Paper, Proto, Plan, Precipitation!

A tandem tadpole trike sketch

I was really hoping to have the Transporter Cargo Bike ready to show off for this morning’s blog, so far this year has turned our area into a rain forest. Sure, it’s great for the garden and berry trees, but not great for getting any welding or building time in because my shack has no doors or windows and leaks when it rains. Add to that the 2 foot tall grass and I am starting to wonder if perhaps winter would be more productive after all! OK, enough complaining I will save that for the end of the blog!

While searching for something else to blog about, I thought of what it takes to turn an idea into a working project. I divide the process into three steps: paper, prototype and then plan. Most of the time, an idea never leaves the paper stage. I currently have 43 full spiral ringed notebooks of bike ideas that I have collected from over the last five years. Sadly, I never kept notebooks before that time, so a lot of cool and crazy ideas ended up in the recycle bin.

I usually start with a few pages of rough sketching just to get my head around the basic idea and how it might look.  It takes only a few minutes to sketch up a bike. The sketches offer a decent view of many of the difficulties in designing a bike or trike such as chain line, seating position and steering. I can usually determine if an idea is viable within a few pages worth of sketching, and by the 10th drawing often the bike or trike is radically different than the original idea. This tandem tadpole trike sketch seemed workable, so it was one of the few drawings from several thousand that moved to stage two – prototype.

The Viking Tandem Trike

All of the AZ plans go through a prototype stage so that ideas can be tested in the real world and then either modified or scrapped. Having a rough prototype means I can beat the hell out of the vehicle and see what it can take, making any adjustments that may be necessary. This tandem trike proto was made of electrical conduit and BMX wheels and took about two weekends to put together. We tested this trike at a campground for three days, beating it up over trails, down rough gravel roads, and even off road at times. It held up, even though there was no frame trussing and many of the welds were only half finished. My thinking is that if a poorly build proto can hold up to abuse, then a properly built final design would certainly hold up to just about any conditions. So, the next step was to turn proto into plan.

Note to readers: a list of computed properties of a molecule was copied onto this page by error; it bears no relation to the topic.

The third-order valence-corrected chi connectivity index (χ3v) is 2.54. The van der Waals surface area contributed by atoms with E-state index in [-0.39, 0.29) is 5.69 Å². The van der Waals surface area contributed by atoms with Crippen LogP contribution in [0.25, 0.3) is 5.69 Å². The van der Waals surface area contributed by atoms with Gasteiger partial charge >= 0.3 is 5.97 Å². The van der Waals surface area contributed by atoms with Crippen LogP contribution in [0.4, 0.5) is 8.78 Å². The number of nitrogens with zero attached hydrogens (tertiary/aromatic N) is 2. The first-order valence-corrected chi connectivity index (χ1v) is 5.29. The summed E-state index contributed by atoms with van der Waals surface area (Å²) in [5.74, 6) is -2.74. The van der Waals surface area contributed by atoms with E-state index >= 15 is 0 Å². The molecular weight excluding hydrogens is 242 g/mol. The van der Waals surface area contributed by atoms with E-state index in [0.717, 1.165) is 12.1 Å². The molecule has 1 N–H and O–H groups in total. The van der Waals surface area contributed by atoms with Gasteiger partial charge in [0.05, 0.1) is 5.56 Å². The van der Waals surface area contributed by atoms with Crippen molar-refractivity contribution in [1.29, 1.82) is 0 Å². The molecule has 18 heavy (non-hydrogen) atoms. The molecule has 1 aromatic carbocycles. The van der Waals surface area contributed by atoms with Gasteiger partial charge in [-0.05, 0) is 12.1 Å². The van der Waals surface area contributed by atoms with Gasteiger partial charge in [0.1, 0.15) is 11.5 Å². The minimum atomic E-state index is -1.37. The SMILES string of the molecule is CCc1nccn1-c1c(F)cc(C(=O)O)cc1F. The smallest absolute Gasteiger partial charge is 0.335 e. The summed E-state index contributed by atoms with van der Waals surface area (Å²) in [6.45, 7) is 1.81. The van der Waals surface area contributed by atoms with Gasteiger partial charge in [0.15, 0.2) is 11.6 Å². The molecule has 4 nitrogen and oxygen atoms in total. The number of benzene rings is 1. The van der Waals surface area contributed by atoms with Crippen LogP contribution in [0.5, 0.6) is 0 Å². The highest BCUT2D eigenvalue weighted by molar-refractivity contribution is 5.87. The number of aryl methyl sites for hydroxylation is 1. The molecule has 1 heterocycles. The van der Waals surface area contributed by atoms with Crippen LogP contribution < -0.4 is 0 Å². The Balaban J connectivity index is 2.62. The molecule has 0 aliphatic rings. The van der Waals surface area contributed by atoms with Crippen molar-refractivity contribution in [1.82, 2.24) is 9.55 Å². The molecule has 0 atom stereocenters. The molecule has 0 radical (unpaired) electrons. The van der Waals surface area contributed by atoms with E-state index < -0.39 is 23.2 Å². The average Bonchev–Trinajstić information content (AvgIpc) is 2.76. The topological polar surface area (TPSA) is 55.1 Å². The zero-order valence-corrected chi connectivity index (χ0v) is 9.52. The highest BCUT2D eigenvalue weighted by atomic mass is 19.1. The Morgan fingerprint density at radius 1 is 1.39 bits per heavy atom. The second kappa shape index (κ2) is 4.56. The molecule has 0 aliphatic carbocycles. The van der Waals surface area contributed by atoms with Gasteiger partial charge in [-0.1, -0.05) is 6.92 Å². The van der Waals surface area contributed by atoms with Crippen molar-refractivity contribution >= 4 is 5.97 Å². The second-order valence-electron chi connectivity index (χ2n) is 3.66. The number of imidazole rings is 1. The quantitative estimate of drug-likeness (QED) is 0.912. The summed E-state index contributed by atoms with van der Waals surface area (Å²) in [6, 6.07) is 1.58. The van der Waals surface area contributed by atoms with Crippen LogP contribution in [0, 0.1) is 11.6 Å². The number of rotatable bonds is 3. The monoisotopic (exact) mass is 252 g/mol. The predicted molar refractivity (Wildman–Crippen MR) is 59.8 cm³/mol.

Turning paper into prototype

When I built the Viking Tandem Trike based on the original prototype, I made it a lot more durable and added many new features such as an unlinked transmission system, adjustable bottom brackets, dual disc brakes and under seat steering. The 1.25 inch conduit was replaced by 2 inch square tubing and the frame was properly triangulated for supreme strength. Building a plan from a prototype is a much longer process because every step has to be meticulously photographed and documented, but it is worth the effort when I see completed projects based on our plans being posted in the gallery.

So I am 95% into the plan stage on the Transporter Cargo Bike and only need to add the brake and shifter cables to complete the plan. But, the rain-man seems to have other plans, keeping me indoors as of late.

This is a typical site out here lately

The weather report has been practically the exact same for more than a month – a 40% chance of thunder showers and high humidity. What that means is that it spits rain once every few hours and dumps rain once a day. The grass is constantly wet, and my bike building shack smells like the back of uncle Jeb’s cabin…ack! I am at the point where I need a nice dry sunny day to get the final photos done, even if the rain holds off for four hours, I would be happy. Oh well, the apples and berry trees are sure enjoying the new rain forest, but the lawn is getting so tall it may take three days to hand mow the yard the next chance I get! I wonder, is there such a thing as an anti-rain dance?